p. 27-29, Theopoetics

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I arrived late and missed Miliwanga Wurrben but both wonderful and powerful to see the work of young artists presented at Scribe.

Hannah Donnelly read some segments of recent work – dystopian young adult fiction exploring the long term impacts of climate change in Australia.  Asking the audience questions between readings like:

  • what Country do you live on?
  • what water system is on the Country where you live?
  • what is your future? …your children’s future?

Prompting important self-reflection on the ways we are (or aren’t) aware of the impacts of climate change and the ways we’re complicit in not taking good care of Country.

HANNAH DONNELLY

Hannah Donnelly is a Wiradjuri writer who grew up on Gamilaroi Country. She is the creator of Sovereign Trax, an Indigenous music blog which aims to foreground the consumption of music that speaks to collective stories and identities. Hannah’s writing experiments with speculative fiction and Indigenous responses to climate change.

 

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It’s hard to find words to describe what Jack Sheppard shared – all about words but using few he shared a story using his body and video footage of two friends who recently committed suicide, the piece capturing the evolution of his grief, healing and response to that.  Their stories are written on his body and he carries them with him. This evoked the sense of a beginning in an ending and possibility in a situation that feels hopeless. Where he is, they are. The gift of his work was holding space for the piece to mean whatever it might seem or need to mean to each person watching it… below is my attempt to express some of what that was for me watching him.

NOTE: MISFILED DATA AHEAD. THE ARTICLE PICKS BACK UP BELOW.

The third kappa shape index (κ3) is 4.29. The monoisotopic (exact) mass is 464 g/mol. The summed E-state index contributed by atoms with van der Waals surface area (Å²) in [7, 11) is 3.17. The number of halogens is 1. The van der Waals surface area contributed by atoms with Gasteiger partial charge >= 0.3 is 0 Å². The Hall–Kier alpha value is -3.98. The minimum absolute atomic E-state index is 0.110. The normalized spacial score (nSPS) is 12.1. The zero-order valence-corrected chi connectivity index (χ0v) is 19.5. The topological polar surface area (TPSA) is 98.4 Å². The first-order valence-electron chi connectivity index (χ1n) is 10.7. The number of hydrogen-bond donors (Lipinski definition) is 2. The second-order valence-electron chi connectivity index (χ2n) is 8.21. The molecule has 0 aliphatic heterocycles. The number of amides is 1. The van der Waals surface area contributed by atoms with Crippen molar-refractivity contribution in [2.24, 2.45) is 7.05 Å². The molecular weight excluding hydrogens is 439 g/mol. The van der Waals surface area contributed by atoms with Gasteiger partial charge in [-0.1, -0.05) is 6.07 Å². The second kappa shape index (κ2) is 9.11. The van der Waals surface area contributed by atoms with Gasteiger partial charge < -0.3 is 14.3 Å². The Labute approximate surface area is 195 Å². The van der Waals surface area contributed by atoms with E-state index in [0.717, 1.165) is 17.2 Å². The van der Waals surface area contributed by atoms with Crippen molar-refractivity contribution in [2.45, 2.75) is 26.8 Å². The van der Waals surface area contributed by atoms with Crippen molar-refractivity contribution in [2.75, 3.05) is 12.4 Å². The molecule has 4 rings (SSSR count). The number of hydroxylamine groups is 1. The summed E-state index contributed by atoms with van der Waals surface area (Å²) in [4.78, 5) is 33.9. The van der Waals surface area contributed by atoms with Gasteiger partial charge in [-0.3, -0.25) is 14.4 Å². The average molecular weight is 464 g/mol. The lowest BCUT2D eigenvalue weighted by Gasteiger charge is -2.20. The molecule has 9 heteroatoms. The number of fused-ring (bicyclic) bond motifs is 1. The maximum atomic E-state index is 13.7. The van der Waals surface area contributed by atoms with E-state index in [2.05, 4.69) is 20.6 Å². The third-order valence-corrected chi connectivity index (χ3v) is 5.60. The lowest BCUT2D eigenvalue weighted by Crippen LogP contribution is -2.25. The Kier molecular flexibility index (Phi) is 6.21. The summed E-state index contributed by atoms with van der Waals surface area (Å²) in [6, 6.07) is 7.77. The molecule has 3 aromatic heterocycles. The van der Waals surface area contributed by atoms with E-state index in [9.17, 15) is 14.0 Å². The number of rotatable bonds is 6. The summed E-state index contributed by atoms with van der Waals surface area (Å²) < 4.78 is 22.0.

JACK SHEPPARD

The Honouring is a presentation of a physical theatre work in development, paying homage to Indigenous life and culture in its hardships, beauty and spirituality. Using movement, dialogue, video installations and poetry, the work is influenced by Aboriginal and Torres Strait Islander totems and landscape, with the story journeying to parts of Australia of deep significance to Jack Sheppard.

 

Pen to heart
writing is a full body experience
physical and not just head.
Disparate ideas and pieces of a life
you try to fit together
but they don’t come.
Voice.
Listen.
What are you trying to say?
What are you trying to read?
Winds blow,
walking in your own mess,
dance like no one is watching.
All about words but silent.
I lost my voice again today…
Cuddle up to the pieces
keeping you warm at night.
Collect the pieces up,
we must nurture the ghosts
that lie down with us,
check and care for them.
Shedding clothes,
layers of skin,
who we are.
Naked, unfolding a
piece of paper with the
whole story.
Reflection of self
wraps around you
like a cocoon.
Lie with the dead,
those we can’t save.
I want to sleep but I can’t.
Awake, I’m still awake.

Talitha Fraser